The finding of Mycobacterium abscessus transmission between patients supposes a new threat for cystic fibrosis treatment

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The most important nontuberculous mycobacterium that infect cystic fibrosis individuals is Mycobacterium abscessus. It produces infections severe for cystic fibrosis patients because is a multidrug-resistant bacteria really difficult to treat. 

Until now M. abscessus was thought to be acquired from the environment but a recent population-level genomics study published in Science has demonstrated that M. abscessus can be acquired in the hospital via indirect transmission between patients.

In this study 1080 whole-genome sequences were analyzed and phylogenetic analysis were done with the objective of knowing the provenance of the isolates:

We generated whole-genome sequences for 1080 clinical isolates of M. abscessus from 517 patients, obtained from UK CF clinics and their associated regional reference laboratories, as well as CF centers in the United States [University of North Carolina (UNC), Chapel Hill], the Republic of Ireland (Dublin), mainland Europe (Denmark, Sweden, and Netherlands), and Australia (Queens- land).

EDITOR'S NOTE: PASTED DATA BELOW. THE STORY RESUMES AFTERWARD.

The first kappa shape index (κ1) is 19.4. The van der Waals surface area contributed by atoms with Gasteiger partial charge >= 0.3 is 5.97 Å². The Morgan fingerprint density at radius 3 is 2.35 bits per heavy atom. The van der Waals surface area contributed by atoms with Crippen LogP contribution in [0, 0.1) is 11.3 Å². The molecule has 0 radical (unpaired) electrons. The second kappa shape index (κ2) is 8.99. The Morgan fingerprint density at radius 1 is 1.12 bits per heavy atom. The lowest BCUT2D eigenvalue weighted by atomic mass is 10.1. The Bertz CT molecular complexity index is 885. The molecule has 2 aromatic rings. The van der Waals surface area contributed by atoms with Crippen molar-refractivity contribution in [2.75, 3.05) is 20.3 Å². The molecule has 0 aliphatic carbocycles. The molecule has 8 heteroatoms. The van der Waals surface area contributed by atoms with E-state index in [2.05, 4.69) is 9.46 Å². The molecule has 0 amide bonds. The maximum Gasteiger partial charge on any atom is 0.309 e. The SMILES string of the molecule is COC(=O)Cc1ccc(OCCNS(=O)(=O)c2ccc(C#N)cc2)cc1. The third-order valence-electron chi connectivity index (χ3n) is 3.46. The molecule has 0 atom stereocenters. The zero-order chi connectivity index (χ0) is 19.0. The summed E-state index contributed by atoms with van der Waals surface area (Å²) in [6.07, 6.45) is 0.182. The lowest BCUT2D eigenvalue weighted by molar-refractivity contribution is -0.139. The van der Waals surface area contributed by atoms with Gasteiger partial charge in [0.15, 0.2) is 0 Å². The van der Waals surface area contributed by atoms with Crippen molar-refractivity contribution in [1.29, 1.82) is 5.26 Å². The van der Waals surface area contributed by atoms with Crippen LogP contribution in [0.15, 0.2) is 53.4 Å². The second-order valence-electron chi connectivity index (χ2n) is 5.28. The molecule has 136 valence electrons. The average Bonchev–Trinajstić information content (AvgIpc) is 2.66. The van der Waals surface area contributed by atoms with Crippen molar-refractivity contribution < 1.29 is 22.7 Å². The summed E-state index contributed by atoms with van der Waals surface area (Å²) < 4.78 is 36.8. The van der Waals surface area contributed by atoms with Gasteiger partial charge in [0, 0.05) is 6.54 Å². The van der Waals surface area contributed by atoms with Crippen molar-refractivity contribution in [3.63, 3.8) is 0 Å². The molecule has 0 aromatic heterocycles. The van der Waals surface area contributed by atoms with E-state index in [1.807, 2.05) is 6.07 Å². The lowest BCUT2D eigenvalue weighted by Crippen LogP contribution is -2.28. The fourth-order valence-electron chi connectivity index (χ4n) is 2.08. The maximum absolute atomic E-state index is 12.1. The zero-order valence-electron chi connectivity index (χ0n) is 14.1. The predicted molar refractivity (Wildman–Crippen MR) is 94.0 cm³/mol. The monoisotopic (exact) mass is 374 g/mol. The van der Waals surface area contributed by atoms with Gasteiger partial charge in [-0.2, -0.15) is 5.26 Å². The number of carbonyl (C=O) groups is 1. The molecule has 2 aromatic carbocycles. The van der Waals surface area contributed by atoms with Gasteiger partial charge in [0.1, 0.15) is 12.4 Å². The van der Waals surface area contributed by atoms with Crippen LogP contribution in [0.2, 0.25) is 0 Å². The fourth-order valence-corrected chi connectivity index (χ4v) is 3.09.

The conclusion was that:

the majority of M. abscessus infections are acquired through transmission, potentially via fomites and aerosols, of recently emerged dominant circulating clones that have spread globally

This is another example of the new possibilities that massive sequencing technologies and population genomics provide to solve questions related with epidemiological problems and global spread of infections.


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Raquel Tobes